A propagation limit suddenly applied to those Newtonian relations however, a flow, seems to me to provide the means by which a single random movement, or all single (pair wise) random movement, suddenly becomes candidate for the formation of the first ever "plane of gravitational asymmetry".

To me it seems to require picturing a "medium" through which gravity must travel at some limit, through which gravity propagates... over time.

And this then fits the bill of a mechanism that took off in lots of random places, more or less at once. That still abides.

In our highly asymmetrical angularly rotating neighborhood way down the cloud of spacetime helictites, (which should represent any neighborhood of course), it's easy to invoke the "initiating" assymetric moment. But that doesn't mean the same process of spontaneous angular symmetry breaking isn't still all over the place.

Where my head is truly stuck, is in associating the instant of "propagation limit begins" with the instant of "+1d for g" with the instant of "start expansion". Suddenly, at that moment, a counting process in 3d+1 gravity requires helical trajectories of all worldlines, henceforth.

@PeterDonis, you said awhile back that not everything rotates. I'm prepared to agree but I'm having trouble thinking of an example. Don't all quantum particles (except the Higgs Boson, which as I understand it is responsible for giving mass to other particles!) have spin, even if in combinations, some spins cancel.

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Bandersnatch
If this was not "last scattering", there still had to be a that instant, right
I think you're getting too hung up on this perfect-homogeneity picture. While it's an alright analytic tool, there's no reason to think there actually ever was such a state in the history of the universe.

There were periods when the universe was in a state of high homogeneity, such as before recombination (last scattering) when all the plasma constituting the (our patch of) universe was thermalised, and any overdensities tended to rebound due to overpressure, or after inflation (which was invented to deal with the question how come all the universe was thermalised in the first place). But it never was a perfect homogeneity.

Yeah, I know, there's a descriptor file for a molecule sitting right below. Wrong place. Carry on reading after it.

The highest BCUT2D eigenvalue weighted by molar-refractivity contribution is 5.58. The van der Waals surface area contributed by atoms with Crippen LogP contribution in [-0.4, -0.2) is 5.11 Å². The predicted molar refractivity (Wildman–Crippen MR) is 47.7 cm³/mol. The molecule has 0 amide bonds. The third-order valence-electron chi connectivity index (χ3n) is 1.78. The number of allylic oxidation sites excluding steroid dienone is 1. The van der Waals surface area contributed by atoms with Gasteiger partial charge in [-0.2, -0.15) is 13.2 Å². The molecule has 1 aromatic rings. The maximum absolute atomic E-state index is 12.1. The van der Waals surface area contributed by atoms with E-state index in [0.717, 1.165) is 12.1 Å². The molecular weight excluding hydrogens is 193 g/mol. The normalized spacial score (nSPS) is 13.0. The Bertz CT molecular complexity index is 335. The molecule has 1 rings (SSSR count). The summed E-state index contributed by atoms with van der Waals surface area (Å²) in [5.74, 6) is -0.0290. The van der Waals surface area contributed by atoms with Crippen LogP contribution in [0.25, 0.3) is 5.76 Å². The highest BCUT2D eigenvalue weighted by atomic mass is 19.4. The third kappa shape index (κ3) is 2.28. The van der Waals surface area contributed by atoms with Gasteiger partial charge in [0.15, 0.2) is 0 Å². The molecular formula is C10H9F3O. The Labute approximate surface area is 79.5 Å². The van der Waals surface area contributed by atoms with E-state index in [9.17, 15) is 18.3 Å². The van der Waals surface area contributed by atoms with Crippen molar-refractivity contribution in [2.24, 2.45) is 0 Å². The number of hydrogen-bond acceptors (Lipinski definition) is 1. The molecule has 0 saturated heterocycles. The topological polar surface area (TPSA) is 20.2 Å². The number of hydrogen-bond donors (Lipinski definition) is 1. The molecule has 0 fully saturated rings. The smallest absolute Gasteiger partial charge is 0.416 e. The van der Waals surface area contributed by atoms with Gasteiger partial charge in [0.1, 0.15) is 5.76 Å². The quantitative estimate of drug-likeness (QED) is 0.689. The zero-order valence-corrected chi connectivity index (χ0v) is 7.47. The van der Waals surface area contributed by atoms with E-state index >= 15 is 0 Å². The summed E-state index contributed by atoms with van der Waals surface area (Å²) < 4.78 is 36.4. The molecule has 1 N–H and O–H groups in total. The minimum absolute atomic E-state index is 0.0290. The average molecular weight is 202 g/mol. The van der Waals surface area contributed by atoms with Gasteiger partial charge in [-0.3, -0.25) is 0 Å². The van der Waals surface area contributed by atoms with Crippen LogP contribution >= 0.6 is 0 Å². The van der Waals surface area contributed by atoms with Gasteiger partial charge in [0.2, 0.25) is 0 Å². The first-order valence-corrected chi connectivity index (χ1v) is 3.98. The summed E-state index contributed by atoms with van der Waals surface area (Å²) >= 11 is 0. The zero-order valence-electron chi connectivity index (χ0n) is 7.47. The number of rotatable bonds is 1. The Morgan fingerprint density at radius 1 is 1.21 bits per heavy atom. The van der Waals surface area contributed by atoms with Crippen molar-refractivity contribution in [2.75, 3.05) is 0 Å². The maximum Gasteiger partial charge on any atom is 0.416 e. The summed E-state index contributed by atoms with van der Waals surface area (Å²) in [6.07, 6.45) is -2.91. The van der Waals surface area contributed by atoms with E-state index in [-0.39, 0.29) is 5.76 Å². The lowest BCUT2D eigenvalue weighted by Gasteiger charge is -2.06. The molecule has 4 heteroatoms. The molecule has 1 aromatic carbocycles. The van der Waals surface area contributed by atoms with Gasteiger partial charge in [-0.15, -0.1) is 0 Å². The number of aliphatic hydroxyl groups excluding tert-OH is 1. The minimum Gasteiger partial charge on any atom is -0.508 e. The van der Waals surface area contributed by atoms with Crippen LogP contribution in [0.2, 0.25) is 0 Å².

A good analogy, I think, would be any arbitrary close volume of gas at a set temperature. You can say it's globally homogeneous, you can say it's got no momentum, angular or otherwise, but look close enough at a small enough volume and you'll see how neither of those qualifiers apply.
If you then cool this volume of gas to a low enough temperature, the thermal motion keeping it globally homogeneous will drop and the particles will start to clump, and all that motion and overdensities that required special attention to notice earlier will become immediately apparent.

wabbit
Gold Member
I'm not sure I understand your question, but I see two points : first, starting from a perfectly symmetrical universe, it seems to me pretty much any quantum fluctuation results in some asymetry.

In a classical setup, symmetry is preserved if it is there to start with - those are the FRW solutions, where all matter is comoving and nothing happens at all in the universe except global uniform expansion or contraction. But these are extremely special spacetimes and it would be rather extraordinary if our universe matched that exactly - it doesn't of course, not any more than the surface of the earth is a perfect sphere, these are just simplifying asumptions valid as a first approximation.

In general, asymmetry is generic, symmetry is very special and requires an explanation. This is the case even if the underlying equations are symmetric, only in rare cases are generic solutions symmetric too I think.

Chronos
Gold Member
The issue of the univetse rotating with respect to 'what' remains unanswered.

wabbit
Gold Member
The issue of the univetse rotating with respect to 'what' remains unanswered.
If about the whole universe, hypothetically, rotating in the sense that inertial observers see each other rotate I suppose, as in a Gödel spacetime. I don't know what the "standard rotating cosmological model" might be or if it exists.

Jimster41
Gold Member
I had been operating on from the point of view that primordial anisotropy was a puzzle? (for information conservation purposes I guess)?